Education Reform Coming to the Suburbs of Maryland

Wednesday, September 7, 2011

As the school year finally gets under way, public school students across the state will be writing more often and learning to think differently in math class, as the state begins major education reforms that will change everything from the curriculum to the way teachers are evaluated.

While some of the changes ? which districts agreed to make in exchange for more federal funding ? have faced resistance from teachers, others have already been embraced in classrooms.

Baltimore City has tried a number of the most radical reforms as it attempted to turn around its perpetually poor-performing schools. Now suburban school systems that attract affluent parents seeking good schools for their children will be adopting some of those same approaches ? new, national standards, a new test in core subjects, and the use of student testing data to assess teacher performance.

The reforms, which will begin this fall and be completed by the 2014-2015 school year, are likely to represent some of the largest changes for public schools in the last decade, some educators say.

"It is a time of really significant change," said Anne Arundel County Superintendent Kevin Maxwell, adding that the coming changes are even more significant than those imposed by the No Child Left Behind Act.

Many of the new reforms are promoted by the U.S. Department of Education program called Race to the Top, which promised federal stimulus dollars in exchange for a promise of reforms. Maryland won $250 million in the competition.

While the promise of funding may be welcome at a time of strapped education budgets, certain districts benefit more than others and how well the changes are received is expected to vary across school systems. While Baltimore's CEO, Andr?s Alonso, pushed for the state's Race to the Top application, Montgomery County never signed it.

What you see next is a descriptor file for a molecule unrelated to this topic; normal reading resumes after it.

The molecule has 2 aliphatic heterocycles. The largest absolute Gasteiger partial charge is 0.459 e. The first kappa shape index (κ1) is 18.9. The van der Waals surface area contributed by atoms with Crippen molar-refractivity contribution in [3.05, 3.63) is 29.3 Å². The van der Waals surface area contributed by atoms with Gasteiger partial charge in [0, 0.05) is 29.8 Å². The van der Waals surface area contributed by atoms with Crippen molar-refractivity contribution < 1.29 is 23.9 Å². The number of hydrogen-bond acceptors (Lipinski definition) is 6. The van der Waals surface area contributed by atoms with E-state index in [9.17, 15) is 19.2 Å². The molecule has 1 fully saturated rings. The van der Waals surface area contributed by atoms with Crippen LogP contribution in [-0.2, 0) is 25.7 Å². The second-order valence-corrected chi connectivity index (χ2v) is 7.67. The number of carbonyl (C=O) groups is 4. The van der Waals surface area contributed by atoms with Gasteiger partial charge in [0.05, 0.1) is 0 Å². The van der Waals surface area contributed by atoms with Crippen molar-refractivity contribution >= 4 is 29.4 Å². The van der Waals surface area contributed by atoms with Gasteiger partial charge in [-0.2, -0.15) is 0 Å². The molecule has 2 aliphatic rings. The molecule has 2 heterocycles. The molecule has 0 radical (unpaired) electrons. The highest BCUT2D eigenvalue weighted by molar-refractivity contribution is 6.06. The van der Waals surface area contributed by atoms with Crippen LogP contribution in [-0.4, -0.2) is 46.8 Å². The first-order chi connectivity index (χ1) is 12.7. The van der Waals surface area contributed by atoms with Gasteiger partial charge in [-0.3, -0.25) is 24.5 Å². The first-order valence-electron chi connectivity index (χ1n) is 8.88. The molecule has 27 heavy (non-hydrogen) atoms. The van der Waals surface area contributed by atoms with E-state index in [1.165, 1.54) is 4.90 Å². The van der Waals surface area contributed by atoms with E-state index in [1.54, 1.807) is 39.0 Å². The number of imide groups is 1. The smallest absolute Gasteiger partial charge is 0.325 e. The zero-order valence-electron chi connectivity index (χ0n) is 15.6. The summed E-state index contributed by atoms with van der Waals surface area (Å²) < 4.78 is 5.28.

Some suburban counties are being asked to implement the reforms even though they are getting a lesser share of the federal funding than poorer districts such as Baltimore City and Prince George's County. "The amounts of money going to the other districts are quite small," said Laura Weeldreyer, former deputy chief of staff for Alonso, who is now the Mid-Atlantic director for Expeditionary Learning.

Moreover, the changes come amid high turnover among top administrators. The state currently has an interim state superintendent and at least a quarter of local superintendents are new to the job.

And some educators are questioning the process. "Are these reforms working? Should they be pursued or should they be abandoned?" are questions that will be asked, said Adam Mendelson, spokesman for the Maryland State Education Association, the union representing teachers in Maryland who work outside the city.

The changes coming in the next four years touch every grade and would allow for student achievement to be compared across state lines.

They include new national standards, a new Maryland curriculum tied to those standards, and a new test in core subjects that will allow students in Maryland to be compared with students in California or New York. A state data system also is planned to track students from pre-kindergarten through college, who taught them and how those teachers were trained. And a new teacher evaluation system would take into account how well students do on tests and work assignments.

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